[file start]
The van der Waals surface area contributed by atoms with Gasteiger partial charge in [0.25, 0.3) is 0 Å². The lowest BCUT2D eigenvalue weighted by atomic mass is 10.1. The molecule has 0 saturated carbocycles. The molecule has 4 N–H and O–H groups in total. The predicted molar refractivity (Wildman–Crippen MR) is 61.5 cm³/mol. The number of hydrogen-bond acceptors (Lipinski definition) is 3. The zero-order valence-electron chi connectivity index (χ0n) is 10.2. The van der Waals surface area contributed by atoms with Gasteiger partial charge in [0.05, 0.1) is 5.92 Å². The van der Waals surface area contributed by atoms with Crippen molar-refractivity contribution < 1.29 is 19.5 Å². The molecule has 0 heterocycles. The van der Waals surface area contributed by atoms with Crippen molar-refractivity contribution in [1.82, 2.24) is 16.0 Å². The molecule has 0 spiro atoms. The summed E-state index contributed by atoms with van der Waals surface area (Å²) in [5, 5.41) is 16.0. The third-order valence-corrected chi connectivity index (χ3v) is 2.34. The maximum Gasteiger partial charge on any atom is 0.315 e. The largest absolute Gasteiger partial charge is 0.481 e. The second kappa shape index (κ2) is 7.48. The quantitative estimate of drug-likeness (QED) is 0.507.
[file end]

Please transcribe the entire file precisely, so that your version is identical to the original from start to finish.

The van der Waals surface area contributed by atoms with Gasteiger partial charge in [0.25, 0.3) is 0 Å². The lowest BCUT2D eigenvalue weighted by atomic mass is 10.1. The molecule has 0 saturated carbocycles. The molecule has 4 N–H and O–H groups in total. The predicted molar refractivity (Wildman–Crippen MR) is 61.5 cm³/mol. The number of hydrogen-bond acceptors (Lipinski definition) is 3. The zero-order valence-electron chi connectivity index (χ0n) is 10.2. The van der Waals surface area contributed by atoms with Gasteiger partial charge in [0.05, 0.1) is 5.92 Å². The van der Waals surface area contributed by atoms with Crippen molar-refractivity contribution < 1.29 is 19.5 Å². The molecule has 0 heterocycles. The van der Waals surface area contributed by atoms with Crippen molar-refractivity contribution in [1.82, 2.24) is 16.0 Å². The molecule has 0 spiro atoms. The summed E-state index contributed by atoms with van der Waals surface area (Å²) in [5, 5.41) is 16.0. The third-order valence-corrected chi connectivity index (χ3v) is 2.34. The maximum Gasteiger partial charge on any atom is 0.315 e. The largest absolute Gasteiger partial charge is 0.481 e. The second kappa shape index (κ2) is 7.48. The quantitative estimate of drug-likeness (QED) is 0.507.